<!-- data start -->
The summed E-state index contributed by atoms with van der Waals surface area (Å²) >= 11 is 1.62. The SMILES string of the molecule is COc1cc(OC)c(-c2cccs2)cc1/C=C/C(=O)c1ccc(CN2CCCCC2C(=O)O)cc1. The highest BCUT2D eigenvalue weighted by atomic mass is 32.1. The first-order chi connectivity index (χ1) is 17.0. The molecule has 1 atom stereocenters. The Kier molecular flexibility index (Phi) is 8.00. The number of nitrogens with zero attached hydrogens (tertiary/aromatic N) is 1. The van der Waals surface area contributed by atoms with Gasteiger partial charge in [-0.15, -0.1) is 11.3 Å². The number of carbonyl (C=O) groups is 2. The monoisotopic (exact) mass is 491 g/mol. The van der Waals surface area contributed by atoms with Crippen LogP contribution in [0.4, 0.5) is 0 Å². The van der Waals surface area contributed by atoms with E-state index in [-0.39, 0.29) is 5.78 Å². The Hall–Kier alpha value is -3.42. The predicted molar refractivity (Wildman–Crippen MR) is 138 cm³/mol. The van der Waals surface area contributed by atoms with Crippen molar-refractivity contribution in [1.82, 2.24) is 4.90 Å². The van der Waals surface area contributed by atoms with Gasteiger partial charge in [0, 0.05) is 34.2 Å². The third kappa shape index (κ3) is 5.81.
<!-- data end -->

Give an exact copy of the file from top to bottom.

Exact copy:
The summed E-state index contributed by atoms with van der Waals surface area (Å²) >= 11 is 1.62. The SMILES string of the molecule is COc1cc(OC)c(-c2cccs2)cc1/C=C/C(=O)c1ccc(CN2CCCCC2C(=O)O)cc1. The highest BCUT2D eigenvalue weighted by atomic mass is 32.1. The first-order chi connectivity index (χ1) is 17.0. The molecule has 1 atom stereocenters. The Kier molecular flexibility index (Phi) is 8.00. The number of nitrogens with zero attached hydrogens (tertiary/aromatic N) is 1. The van der Waals surface area contributed by atoms with Gasteiger partial charge in [-0.15, -0.1) is 11.3 Å². The number of carbonyl (C=O) groups is 2. The monoisotopic (exact) mass is 491 g/mol. The van der Waals surface area contributed by atoms with Crippen LogP contribution in [0.4, 0.5) is 0 Å². The van der Waals surface area contributed by atoms with E-state index in [-0.39, 0.29) is 5.78 Å². The Hall–Kier alpha value is -3.42. The predicted molar refractivity (Wildman–Crippen MR) is 138 cm³/mol. The van der Waals surface area contributed by atoms with Crippen molar-refractivity contribution in [1.82, 2.24) is 4.90 Å². The van der Waals surface area contributed by atoms with Gasteiger partial charge in [0, 0.05) is 34.2 Å². The third kappa shape index (κ3) is 5.81.